Make Your Home Preteen-Friendly
The preteen and early teen years are difficult ones for kids and for parents. As a middle school counselor, I counsel adolescents daily about these age-related struggles and challenges. The good news is that most kids do make it through adolescence with little or no permanent scars. Here are some basics for parents to keep in mind for creating a home environment that is both safe and engaging for their eleven to fifteen year olds.
Some preteens, particularly boys, are not used to being invited to participate in conversation. It's crucial that parents ask their kids to tell them about what they did in school and after school. Adults should ask for and validate the preteen's opinions. Parents may need to be persistent without nagging and expect more than one-word responses. Sometimes it helps to begin a conversation with a topic that is sure to interest your son or daughter such as fashion, sports, or music. Another idea is to plan at least one activity a month with your child of his or her choosing where talking and listening can occur, perhaps the mall or a baseball game. Even if parents hope their 12-year-old changes his or her mind about becoming a model, rock star or professional wrestler, parents need to listen without judgment to their kids hopes and ideas.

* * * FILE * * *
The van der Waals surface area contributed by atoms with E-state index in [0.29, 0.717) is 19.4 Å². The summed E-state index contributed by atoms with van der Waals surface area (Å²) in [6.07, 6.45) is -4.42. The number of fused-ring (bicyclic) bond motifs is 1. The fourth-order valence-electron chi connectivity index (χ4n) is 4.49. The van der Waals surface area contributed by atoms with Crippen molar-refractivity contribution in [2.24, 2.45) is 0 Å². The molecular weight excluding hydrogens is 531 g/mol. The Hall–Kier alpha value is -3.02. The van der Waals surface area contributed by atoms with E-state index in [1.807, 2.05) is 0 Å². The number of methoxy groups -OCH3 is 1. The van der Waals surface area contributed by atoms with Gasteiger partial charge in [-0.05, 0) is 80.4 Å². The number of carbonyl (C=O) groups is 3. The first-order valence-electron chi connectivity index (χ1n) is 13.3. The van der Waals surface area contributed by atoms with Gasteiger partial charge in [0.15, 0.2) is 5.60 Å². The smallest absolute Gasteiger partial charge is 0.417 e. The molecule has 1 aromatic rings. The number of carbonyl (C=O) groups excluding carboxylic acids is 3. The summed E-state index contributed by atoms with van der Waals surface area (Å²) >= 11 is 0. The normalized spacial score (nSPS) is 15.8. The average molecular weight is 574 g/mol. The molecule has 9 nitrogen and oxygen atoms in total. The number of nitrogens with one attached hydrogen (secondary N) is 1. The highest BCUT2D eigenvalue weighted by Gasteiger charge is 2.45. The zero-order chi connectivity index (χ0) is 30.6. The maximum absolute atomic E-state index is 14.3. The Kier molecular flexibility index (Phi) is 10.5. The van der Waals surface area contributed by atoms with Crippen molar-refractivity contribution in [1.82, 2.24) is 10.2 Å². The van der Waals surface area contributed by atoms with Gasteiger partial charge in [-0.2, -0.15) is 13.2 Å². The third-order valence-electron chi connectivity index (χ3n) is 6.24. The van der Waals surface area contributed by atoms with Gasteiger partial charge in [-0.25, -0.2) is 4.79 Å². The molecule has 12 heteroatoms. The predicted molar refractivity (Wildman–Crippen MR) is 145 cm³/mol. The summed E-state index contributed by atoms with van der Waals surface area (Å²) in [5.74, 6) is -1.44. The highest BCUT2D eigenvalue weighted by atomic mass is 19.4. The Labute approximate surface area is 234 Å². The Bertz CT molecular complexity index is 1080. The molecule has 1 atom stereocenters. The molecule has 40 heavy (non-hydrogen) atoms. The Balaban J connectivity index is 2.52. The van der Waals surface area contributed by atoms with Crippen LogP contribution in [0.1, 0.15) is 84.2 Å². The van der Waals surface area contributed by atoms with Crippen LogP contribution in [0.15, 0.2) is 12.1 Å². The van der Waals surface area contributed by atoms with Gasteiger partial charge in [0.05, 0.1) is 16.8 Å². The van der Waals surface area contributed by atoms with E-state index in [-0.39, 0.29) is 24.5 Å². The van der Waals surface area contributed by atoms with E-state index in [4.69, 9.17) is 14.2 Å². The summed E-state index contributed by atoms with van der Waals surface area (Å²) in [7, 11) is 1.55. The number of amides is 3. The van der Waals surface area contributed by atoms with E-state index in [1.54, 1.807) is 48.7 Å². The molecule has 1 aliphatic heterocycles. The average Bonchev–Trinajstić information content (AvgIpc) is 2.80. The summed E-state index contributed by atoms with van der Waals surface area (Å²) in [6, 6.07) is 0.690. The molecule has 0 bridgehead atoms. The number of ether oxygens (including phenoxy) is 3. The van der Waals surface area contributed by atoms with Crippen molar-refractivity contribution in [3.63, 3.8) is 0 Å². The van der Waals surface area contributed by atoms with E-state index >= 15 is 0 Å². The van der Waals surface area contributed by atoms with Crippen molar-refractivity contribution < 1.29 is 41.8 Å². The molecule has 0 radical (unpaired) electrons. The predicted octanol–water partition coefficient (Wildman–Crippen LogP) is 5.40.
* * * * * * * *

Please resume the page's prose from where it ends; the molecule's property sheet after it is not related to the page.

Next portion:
We, parents, need to talk to our kids about the dangers of substance abuse and teenage sex. It can be harmful to assume they have all the facts and understand the consequences of experimentation. It is likely, before kids finish eighth grade, they will be forced to make choices with potential serious consequences. It's only natural that preteens will make some mistakes on their own, rather than listen to words of wisdom from their parents and teachers. Parents need to let their kids know they can and should come to them no matter what problem they may be experiencing. Even kids from the most stable homes need to be reminded of this.
Speaking as an educator, I can assure parents that most middle school students will be assigned some homework to do nightly. Parents should ask preteens about their homework and provide support and a conducive environment for studying. Moms and dads should find a respectable balance between taking over and doing their preteens' homework for them and not having a clue as to what their kids are studying.
It's helpful to set up a spot and time in your home for homework doing. This area should be at a well lit, quiet desk or table. Parents can assist in keeping a homework area available so preteens won't find preparing for studying such a daunting task. A nightly routine will encourage responsibility and study habits. It also reinforces your commitment to your child's education especially if you involve your child in setting up the routine. The preteen may have some requests from you and his or her siblings during that time. Parents and preteens can work together in making this time sacred to your family and your household.
If the preteen claims never to have homework, parents should take that as a hint to call to arrange a conference with his or her teachers and not wait for the next report card even if the child has historically been a good student.
Reprinted with the permission of the American School Counselor Association. © Copyright 2006-2008 American School Counselor Association. All Rights Reserved.
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